Provocative themes make a 1960s play more appealing to SMU students

Profane and provocative elements made Tom Stoppard’s 1966 play, “Rosencrantz and Guildenstern Are Dead,” onstage in SMU’s Greer Garson Theater through March 4, more appealing to SMU students today.

The Tony Award-winning play borrows from Shakespeare’s “Hamlet,” focusing on the two lords, Rosencrantz and Guildenstern, and their unfortunate fate. This production of “Rosencrantz and Guildenstern Are Dead” by Tom Stoppard is completely student run. All the actors are current MFA and BFA students, and the costumes and lights were done by graduate students. The students were able to add comedy to something that is ultimately tragic.

Theater and opera director Kara-Lynn Vaeni has directed productions all over the country, from New York and Florida to Montana and now, here in Dallas. She is currently a professor at SMU and Yale University. She has been a key component in the production of “Rosencrantz and Guildenstern Are Dead” here at SMU.

“’Rosencrantz and Guildenstern Are Dead’ was not my first choice, but we landed somewhere in between Shakespeare and newer writers and I had fun making it more relatable,” Vaeni said.

“Rosencrantz and Guildenstern Are Dead” is “Hamlet” from the perspective of two of the Danish prince’s close childhood friends. Rosencrantz and Guildenstern wander through the forests of Denmark flipping coins to pass time on their journey to Elsinore, the royal castle of Denmark. Each time the coin lands on heads, Rosencrantz wins it while Guildenstern thinks about the improbability of the coin never landing on tails. Rosencrantz and Guildenstern don’t know why they were summoned to the castle and what their purpose of going there was. Along the way, when they were lost in the forest, they meet the Tragedians, who are a group of actors that are led by the Player, and ask them for help to get to the Elsinore castle.

Mac Welch BFA ’20, is the assistant director and musical director of “Rosencrantz and Guildenstern Are Dead.” Welch and the rest of the drama department decided to revisit this play from the 1960s because the themes are timeless. It’s not necessarily a political play, Welch said, but rather just about being a human.

“The original script was very British, and very dry. Very wordy and very heavy,” Welch said. “But the director read it and decided that it was a genius script and there was only one way to make it possible and easy to follow.”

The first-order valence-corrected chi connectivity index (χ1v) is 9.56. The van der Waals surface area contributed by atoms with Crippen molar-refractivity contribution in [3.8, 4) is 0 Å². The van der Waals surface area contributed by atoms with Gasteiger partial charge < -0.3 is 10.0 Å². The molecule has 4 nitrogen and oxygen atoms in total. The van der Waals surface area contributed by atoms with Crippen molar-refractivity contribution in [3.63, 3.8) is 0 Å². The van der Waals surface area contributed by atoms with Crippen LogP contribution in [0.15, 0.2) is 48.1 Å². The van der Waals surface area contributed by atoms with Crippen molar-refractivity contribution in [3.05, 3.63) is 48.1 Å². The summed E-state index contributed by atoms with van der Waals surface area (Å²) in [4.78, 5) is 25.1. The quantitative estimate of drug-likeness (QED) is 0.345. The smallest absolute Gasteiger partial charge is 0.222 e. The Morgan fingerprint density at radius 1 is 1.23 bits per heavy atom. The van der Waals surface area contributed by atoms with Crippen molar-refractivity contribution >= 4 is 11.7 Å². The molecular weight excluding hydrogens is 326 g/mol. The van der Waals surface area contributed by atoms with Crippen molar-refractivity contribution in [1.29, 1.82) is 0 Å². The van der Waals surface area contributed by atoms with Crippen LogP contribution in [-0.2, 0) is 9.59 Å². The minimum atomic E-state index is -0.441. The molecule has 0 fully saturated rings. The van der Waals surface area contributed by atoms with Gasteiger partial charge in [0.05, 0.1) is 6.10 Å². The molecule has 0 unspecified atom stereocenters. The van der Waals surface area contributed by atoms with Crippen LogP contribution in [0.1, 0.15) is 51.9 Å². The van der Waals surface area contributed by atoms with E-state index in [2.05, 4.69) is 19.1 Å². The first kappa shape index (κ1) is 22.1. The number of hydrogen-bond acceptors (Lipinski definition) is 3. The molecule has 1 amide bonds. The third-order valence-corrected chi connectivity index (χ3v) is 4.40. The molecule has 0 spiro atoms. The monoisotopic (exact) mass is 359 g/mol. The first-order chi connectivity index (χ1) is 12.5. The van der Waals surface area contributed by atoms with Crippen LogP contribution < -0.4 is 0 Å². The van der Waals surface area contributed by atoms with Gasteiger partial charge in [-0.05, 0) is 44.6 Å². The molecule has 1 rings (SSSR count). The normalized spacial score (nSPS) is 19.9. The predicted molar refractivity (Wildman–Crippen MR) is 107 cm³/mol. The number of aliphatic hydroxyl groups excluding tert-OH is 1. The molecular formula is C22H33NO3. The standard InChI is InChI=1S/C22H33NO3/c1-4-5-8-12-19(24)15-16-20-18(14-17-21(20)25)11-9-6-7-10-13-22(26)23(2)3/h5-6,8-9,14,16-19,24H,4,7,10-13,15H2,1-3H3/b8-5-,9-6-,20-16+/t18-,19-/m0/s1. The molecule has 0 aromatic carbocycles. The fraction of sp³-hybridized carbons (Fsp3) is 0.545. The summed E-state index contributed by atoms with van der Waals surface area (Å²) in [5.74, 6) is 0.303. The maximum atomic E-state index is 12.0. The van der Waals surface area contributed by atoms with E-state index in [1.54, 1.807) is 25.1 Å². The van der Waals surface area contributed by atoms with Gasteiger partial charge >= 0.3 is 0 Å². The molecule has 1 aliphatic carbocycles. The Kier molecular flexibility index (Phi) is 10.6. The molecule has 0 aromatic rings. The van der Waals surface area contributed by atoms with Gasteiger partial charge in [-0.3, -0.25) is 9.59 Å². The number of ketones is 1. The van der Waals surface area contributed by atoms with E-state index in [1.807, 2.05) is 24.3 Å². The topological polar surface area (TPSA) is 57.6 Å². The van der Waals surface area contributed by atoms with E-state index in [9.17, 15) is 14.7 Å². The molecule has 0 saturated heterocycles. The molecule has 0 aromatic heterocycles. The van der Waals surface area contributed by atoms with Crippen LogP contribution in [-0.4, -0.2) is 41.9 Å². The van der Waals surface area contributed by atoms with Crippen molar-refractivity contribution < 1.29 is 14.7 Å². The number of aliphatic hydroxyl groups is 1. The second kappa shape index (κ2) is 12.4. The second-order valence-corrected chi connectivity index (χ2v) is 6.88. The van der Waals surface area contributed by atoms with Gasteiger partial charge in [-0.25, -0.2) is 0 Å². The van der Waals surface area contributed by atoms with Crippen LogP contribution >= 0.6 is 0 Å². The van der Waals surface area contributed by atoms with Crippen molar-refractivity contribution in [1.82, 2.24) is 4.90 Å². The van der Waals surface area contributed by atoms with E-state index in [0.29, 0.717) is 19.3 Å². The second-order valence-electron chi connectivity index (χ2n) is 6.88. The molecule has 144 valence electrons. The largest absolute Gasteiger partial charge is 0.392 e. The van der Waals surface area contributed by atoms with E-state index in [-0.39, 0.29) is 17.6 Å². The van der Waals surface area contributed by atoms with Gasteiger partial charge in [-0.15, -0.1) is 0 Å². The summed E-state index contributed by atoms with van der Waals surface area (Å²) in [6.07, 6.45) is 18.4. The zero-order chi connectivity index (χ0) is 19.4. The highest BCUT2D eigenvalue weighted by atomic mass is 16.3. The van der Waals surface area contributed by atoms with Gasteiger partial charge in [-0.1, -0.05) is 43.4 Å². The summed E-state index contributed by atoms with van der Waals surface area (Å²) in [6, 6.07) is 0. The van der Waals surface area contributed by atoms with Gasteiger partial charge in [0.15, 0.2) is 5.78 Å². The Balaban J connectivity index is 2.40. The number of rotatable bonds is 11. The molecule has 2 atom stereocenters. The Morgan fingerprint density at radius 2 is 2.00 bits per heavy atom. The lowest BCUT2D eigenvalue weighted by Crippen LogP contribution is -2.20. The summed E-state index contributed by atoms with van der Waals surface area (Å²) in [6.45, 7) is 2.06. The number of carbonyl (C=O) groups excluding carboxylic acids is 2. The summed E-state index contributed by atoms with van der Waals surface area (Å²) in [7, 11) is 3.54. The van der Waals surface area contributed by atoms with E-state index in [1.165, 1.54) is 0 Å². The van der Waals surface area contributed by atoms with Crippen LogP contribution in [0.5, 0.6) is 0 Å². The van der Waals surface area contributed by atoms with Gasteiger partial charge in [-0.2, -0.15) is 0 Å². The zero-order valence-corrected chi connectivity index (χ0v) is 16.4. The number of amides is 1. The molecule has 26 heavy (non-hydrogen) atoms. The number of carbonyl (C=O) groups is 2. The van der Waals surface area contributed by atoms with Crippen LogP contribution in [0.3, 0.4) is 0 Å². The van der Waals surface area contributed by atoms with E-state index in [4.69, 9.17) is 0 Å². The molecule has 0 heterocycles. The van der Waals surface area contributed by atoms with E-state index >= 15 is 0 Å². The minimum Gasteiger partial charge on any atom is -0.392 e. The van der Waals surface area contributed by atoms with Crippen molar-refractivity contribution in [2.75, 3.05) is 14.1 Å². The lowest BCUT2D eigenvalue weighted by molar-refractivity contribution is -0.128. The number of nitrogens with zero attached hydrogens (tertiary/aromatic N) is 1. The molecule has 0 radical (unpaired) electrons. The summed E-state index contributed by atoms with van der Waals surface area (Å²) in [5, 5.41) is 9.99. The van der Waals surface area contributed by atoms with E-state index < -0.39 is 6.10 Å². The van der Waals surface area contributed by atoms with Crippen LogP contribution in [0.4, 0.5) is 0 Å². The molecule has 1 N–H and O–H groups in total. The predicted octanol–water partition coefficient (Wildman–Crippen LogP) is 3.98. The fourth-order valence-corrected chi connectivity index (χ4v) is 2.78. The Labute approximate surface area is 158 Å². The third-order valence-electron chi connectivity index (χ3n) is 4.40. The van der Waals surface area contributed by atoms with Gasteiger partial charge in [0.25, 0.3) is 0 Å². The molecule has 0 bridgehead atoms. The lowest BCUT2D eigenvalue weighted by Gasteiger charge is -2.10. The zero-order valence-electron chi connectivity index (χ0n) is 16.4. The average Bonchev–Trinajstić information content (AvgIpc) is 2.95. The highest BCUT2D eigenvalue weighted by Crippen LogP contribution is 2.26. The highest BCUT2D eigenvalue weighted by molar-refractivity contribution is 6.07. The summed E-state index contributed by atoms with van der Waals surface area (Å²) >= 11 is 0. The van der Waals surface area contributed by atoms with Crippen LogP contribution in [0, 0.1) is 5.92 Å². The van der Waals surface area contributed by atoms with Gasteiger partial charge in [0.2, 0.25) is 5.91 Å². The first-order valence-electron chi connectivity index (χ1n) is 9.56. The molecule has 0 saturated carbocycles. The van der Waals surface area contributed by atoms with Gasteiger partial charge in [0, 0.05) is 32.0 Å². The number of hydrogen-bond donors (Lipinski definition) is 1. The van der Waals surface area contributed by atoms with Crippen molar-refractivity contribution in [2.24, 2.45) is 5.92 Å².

The directors decided to make this play more current to today by adding many different songs that are popular in today’s culture performed throughout the production such as “I’m On A Boat” by The Lonely Island and “Float” by Modest Mouse. The design also made the costumes more modern.

“In order to make the play more modern, we made the actors say [explicit language] a lot,” Vaeni said.

Once Vaeni discovered her students could also sing and play music she added a live band.

“The set is very dangerous and has lots of moving parts sort of like a big jungle gym,” Vaeni said. “I was very nervous watching the actors go up 10-15 feet in the air with no mats or anything.”

Haley Stephenson, SMU sophomore, thought the production was very well done. Stephenson’s favorite part of the play was the scene where Rosencrantz (Yusef Seevers) and Guildenstern (Diego Martinez) played their question game. Rosencrantz and Guildenstern asked each other questions, none of which could be rhetorical to help pass the time as well as help them seek truth of their identities.

“I thought the production as a whole was very well done,” Stephenson said. “Every actor was consumed by their character.”

The costumes were designed and created by graduate students. Stephenson thought the costumes were very interesting.

“They were pretty simple but at the same time helped convey the time period and status of each character,” Stephenson said. “I thought the queen and king’s costumes were very entertaining and elegant yet modern.”

Stephenson also thought the actors were very brave. “I thought it was very bold and daring of some of the actors to climb so high with nothing below them,” Stephenson said.

Vaeni was also impressed with the cast.

“This is going to sound cheesy,” Vaeni said. “My cast is so awesome, they’re really curious, and bring a lot of intelligence and physical bravery.”

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